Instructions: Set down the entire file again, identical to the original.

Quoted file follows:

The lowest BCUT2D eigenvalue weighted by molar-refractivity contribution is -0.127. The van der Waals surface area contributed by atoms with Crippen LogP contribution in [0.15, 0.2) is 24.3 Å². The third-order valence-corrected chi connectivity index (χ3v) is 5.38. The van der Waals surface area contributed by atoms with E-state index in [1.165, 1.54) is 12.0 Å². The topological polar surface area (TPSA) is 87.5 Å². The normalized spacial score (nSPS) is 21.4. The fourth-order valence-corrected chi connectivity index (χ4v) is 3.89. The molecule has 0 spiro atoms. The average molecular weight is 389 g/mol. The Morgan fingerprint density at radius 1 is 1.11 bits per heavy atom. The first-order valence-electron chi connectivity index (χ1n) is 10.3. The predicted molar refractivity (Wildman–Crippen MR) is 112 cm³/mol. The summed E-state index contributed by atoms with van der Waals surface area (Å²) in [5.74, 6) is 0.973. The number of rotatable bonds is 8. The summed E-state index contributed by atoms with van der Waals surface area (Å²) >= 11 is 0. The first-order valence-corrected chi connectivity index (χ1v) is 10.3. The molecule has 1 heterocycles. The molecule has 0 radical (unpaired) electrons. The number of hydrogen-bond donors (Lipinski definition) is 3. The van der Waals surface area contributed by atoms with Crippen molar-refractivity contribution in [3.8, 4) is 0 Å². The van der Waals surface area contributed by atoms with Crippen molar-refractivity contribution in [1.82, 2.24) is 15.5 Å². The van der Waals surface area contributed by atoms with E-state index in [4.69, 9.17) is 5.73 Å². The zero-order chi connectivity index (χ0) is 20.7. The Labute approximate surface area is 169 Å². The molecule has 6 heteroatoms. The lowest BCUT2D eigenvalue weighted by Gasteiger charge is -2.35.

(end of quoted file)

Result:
The lowest BCUT2D eigenvalue weighted by molar-refractivity contribution is -0.127. The van der Waals surface area contributed by atoms with Crippen LogP contribution in [0.15, 0.2) is 24.3 Å². The third-order valence-corrected chi connectivity index (χ3v) is 5.38. The van der Waals surface area contributed by atoms with E-state index in [1.165, 1.54) is 12.0 Å². The topological polar surface area (TPSA) is 87.5 Å². The normalized spacial score (nSPS) is 21.4. The fourth-order valence-corrected chi connectivity index (χ4v) is 3.89. The molecule has 0 spiro atoms. The average molecular weight is 389 g/mol. The Morgan fingerprint density at radius 1 is 1.11 bits per heavy atom. The first-order valence-electron chi connectivity index (χ1n) is 10.3. The predicted molar refractivity (Wildman–Crippen MR) is 112 cm³/mol. The summed E-state index contributed by atoms with van der Waals surface area (Å²) in [5.74, 6) is 0.973. The number of rotatable bonds is 8. The summed E-state index contributed by atoms with van der Waals surface area (Å²) >= 11 is 0. The first-order valence-corrected chi connectivity index (χ1v) is 10.3. The molecule has 1 heterocycles. The molecule has 0 radical (unpaired) electrons. The number of hydrogen-bond donors (Lipinski definition) is 3. The van der Waals surface area contributed by atoms with Crippen molar-refractivity contribution in [3.8, 4) is 0 Å². The van der Waals surface area contributed by atoms with Crippen molar-refractivity contribution in [1.82, 2.24) is 15.5 Å². The van der Waals surface area contributed by atoms with E-state index in [4.69, 9.17) is 5.73 Å². The zero-order chi connectivity index (χ0) is 20.7. The Labute approximate surface area is 169 Å². The molecule has 6 heteroatoms. The lowest BCUT2D eigenvalue weighted by Gasteiger charge is -2.35.